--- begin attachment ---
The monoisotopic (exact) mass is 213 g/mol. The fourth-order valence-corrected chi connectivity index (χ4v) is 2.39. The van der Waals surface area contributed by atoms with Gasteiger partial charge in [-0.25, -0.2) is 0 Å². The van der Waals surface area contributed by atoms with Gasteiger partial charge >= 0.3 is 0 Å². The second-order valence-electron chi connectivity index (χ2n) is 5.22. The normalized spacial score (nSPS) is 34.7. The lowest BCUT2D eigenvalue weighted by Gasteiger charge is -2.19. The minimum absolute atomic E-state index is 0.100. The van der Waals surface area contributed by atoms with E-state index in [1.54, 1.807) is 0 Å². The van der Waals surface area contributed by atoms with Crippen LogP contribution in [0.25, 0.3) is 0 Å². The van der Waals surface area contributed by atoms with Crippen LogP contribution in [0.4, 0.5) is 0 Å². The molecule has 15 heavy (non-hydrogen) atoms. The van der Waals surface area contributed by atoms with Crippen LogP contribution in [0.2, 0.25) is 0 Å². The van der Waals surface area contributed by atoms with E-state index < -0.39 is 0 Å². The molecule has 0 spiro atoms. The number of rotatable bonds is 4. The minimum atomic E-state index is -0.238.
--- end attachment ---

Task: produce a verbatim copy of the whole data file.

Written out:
The monoisotopic (exact) mass is 213 g/mol. The fourth-order valence-corrected chi connectivity index (χ4v) is 2.39. The van der Waals surface area contributed by atoms with Gasteiger partial charge in [-0.25, -0.2) is 0 Å². The van der Waals surface area contributed by atoms with Gasteiger partial charge >= 0.3 is 0 Å². The second-order valence-electron chi connectivity index (χ2n) is 5.22. The normalized spacial score (nSPS) is 34.7. The lowest BCUT2D eigenvalue weighted by Gasteiger charge is -2.19. The minimum absolute atomic E-state index is 0.100. The van der Waals surface area contributed by atoms with E-state index in [1.54, 1.807) is 0 Å². The van der Waals surface area contributed by atoms with Crippen LogP contribution in [0.25, 0.3) is 0 Å². The van der Waals surface area contributed by atoms with Crippen LogP contribution in [0.4, 0.5) is 0 Å². The molecule has 15 heavy (non-hydrogen) atoms. The van der Waals surface area contributed by atoms with Crippen LogP contribution in [0.2, 0.25) is 0 Å². The van der Waals surface area contributed by atoms with E-state index < -0.39 is 0 Å². The molecule has 0 spiro atoms. The number of rotatable bonds is 4. The minimum atomic E-state index is -0.238.